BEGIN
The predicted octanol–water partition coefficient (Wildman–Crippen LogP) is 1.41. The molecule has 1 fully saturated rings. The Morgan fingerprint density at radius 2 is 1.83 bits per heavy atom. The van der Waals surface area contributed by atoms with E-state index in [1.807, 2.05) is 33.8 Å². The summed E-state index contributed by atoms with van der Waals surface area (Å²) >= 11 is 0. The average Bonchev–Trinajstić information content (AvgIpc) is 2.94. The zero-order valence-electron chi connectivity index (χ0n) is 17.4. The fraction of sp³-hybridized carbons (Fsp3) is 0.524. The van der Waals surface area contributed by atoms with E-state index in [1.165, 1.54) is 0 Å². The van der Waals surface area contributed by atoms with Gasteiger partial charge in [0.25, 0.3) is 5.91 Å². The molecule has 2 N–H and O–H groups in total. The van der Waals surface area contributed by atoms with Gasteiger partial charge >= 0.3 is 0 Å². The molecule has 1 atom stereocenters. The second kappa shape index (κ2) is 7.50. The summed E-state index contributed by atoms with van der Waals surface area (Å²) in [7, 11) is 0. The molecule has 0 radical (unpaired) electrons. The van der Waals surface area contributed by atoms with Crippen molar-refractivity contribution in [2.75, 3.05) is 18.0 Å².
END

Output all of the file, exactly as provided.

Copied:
The predicted octanol–water partition coefficient (Wildman–Crippen LogP) is 1.41. The molecule has 1 fully saturated rings. The Morgan fingerprint density at radius 2 is 1.83 bits per heavy atom. The van der Waals surface area contributed by atoms with E-state index in [1.807, 2.05) is 33.8 Å². The summed E-state index contributed by atoms with van der Waals surface area (Å²) >= 11 is 0. The average Bonchev–Trinajstić information content (AvgIpc) is 2.94. The zero-order valence-electron chi connectivity index (χ0n) is 17.4. The fraction of sp³-hybridized carbons (Fsp3) is 0.524. The van der Waals surface area contributed by atoms with E-state index in [1.165, 1.54) is 0 Å². The van der Waals surface area contributed by atoms with Gasteiger partial charge in [0.25, 0.3) is 5.91 Å². The molecule has 2 N–H and O–H groups in total. The van der Waals surface area contributed by atoms with Gasteiger partial charge >= 0.3 is 0 Å². The molecule has 1 atom stereocenters. The second kappa shape index (κ2) is 7.50. The summed E-state index contributed by atoms with van der Waals surface area (Å²) in [7, 11) is 0. The molecule has 0 radical (unpaired) electrons. The van der Waals surface area contributed by atoms with Crippen molar-refractivity contribution in [2.75, 3.05) is 18.0 Å².